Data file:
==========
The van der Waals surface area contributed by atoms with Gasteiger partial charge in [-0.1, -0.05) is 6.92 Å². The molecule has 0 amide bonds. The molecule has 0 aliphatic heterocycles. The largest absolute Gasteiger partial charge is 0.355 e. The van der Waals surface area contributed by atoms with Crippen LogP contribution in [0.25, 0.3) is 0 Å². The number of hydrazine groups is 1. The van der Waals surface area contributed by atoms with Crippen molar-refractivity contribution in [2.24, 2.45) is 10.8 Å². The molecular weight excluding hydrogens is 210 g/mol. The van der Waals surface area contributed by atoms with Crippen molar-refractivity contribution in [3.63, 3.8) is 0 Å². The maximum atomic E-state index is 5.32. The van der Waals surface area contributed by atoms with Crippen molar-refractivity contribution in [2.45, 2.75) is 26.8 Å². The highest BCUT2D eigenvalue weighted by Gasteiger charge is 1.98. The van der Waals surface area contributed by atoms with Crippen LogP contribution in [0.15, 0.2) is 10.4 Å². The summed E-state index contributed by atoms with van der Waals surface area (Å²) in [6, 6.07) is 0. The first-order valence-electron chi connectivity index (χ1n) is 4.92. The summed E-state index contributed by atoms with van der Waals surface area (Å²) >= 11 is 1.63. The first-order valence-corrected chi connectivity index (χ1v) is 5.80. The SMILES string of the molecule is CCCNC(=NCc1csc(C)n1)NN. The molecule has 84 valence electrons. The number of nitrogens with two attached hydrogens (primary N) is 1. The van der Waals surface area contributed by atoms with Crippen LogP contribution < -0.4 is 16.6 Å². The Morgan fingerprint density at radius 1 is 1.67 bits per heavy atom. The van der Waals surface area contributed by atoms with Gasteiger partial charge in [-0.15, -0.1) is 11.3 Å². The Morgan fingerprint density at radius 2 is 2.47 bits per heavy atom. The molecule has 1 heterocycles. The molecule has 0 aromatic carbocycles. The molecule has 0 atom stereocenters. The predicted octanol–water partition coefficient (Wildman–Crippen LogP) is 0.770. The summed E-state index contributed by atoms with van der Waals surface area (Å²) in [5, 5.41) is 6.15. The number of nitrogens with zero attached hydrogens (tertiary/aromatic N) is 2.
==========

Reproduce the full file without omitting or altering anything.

The van der Waals surface area contributed by atoms with Gasteiger partial charge in [-0.1, -0.05) is 6.92 Å². The molecule has 0 amide bonds. The molecule has 0 aliphatic heterocycles. The largest absolute Gasteiger partial charge is 0.355 e. The van der Waals surface area contributed by atoms with Crippen LogP contribution in [0.25, 0.3) is 0 Å². The number of hydrazine groups is 1. The van der Waals surface area contributed by atoms with Crippen molar-refractivity contribution in [2.24, 2.45) is 10.8 Å². The molecular weight excluding hydrogens is 210 g/mol. The van der Waals surface area contributed by atoms with Crippen molar-refractivity contribution in [3.63, 3.8) is 0 Å². The maximum atomic E-state index is 5.32. The van der Waals surface area contributed by atoms with Crippen molar-refractivity contribution in [2.45, 2.75) is 26.8 Å². The highest BCUT2D eigenvalue weighted by Gasteiger charge is 1.98. The van der Waals surface area contributed by atoms with Crippen LogP contribution in [0.15, 0.2) is 10.4 Å². The summed E-state index contributed by atoms with van der Waals surface area (Å²) in [6, 6.07) is 0. The first-order valence-electron chi connectivity index (χ1n) is 4.92. The summed E-state index contributed by atoms with van der Waals surface area (Å²) >= 11 is 1.63. The first-order valence-corrected chi connectivity index (χ1v) is 5.80. The SMILES string of the molecule is CCCNC(=NCc1csc(C)n1)NN. The molecule has 84 valence electrons. The number of nitrogens with two attached hydrogens (primary N) is 1. The van der Waals surface area contributed by atoms with Crippen LogP contribution < -0.4 is 16.6 Å². The Morgan fingerprint density at radius 1 is 1.67 bits per heavy atom. The van der Waals surface area contributed by atoms with Gasteiger partial charge in [-0.15, -0.1) is 11.3 Å². The Morgan fingerprint density at radius 2 is 2.47 bits per heavy atom. The molecule has 1 heterocycles. The molecule has 0 aromatic carbocycles. The molecule has 0 atom stereocenters. The predicted octanol–water partition coefficient (Wildman–Crippen LogP) is 0.770. The summed E-state index contributed by atoms with van der Waals surface area (Å²) in [5, 5.41) is 6.15. The number of nitrogens with zero attached hydrogens (tertiary/aromatic N) is 2.